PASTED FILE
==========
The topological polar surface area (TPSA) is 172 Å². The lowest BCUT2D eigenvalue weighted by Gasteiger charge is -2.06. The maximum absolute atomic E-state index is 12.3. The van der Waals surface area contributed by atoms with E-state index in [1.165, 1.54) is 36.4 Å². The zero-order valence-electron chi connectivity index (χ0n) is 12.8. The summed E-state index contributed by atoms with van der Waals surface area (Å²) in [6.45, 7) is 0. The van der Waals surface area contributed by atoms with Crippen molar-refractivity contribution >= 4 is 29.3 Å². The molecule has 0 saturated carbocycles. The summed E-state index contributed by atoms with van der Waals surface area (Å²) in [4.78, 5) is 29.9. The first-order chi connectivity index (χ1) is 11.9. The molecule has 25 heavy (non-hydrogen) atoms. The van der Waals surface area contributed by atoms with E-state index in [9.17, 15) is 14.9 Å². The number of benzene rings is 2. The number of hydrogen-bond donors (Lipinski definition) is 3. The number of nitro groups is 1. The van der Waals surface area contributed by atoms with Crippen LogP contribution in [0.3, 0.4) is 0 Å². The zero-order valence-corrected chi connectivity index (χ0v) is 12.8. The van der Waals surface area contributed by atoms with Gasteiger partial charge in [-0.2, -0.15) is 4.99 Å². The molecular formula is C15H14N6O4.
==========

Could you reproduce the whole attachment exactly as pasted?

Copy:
The topological polar surface area (TPSA) is 172 Å². The lowest BCUT2D eigenvalue weighted by Gasteiger charge is -2.06. The maximum absolute atomic E-state index is 12.3. The van der Waals surface area contributed by atoms with E-state index in [1.165, 1.54) is 36.4 Å². The zero-order valence-electron chi connectivity index (χ0n) is 12.8. The summed E-state index contributed by atoms with van der Waals surface area (Å²) in [6.45, 7) is 0. The van der Waals surface area contributed by atoms with Crippen molar-refractivity contribution >= 4 is 29.3 Å². The molecule has 0 saturated carbocycles. The summed E-state index contributed by atoms with van der Waals surface area (Å²) in [4.78, 5) is 29.9. The first-order chi connectivity index (χ1) is 11.9. The molecule has 25 heavy (non-hydrogen) atoms. The van der Waals surface area contributed by atoms with E-state index in [9.17, 15) is 14.9 Å². The number of benzene rings is 2. The number of hydrogen-bond donors (Lipinski definition) is 3. The number of nitro groups is 1. The van der Waals surface area contributed by atoms with Crippen LogP contribution in [0.3, 0.4) is 0 Å². The zero-order valence-corrected chi connectivity index (χ0v) is 12.8. The van der Waals surface area contributed by atoms with Gasteiger partial charge in [-0.2, -0.15) is 4.99 Å². The molecular formula is C15H14N6O4.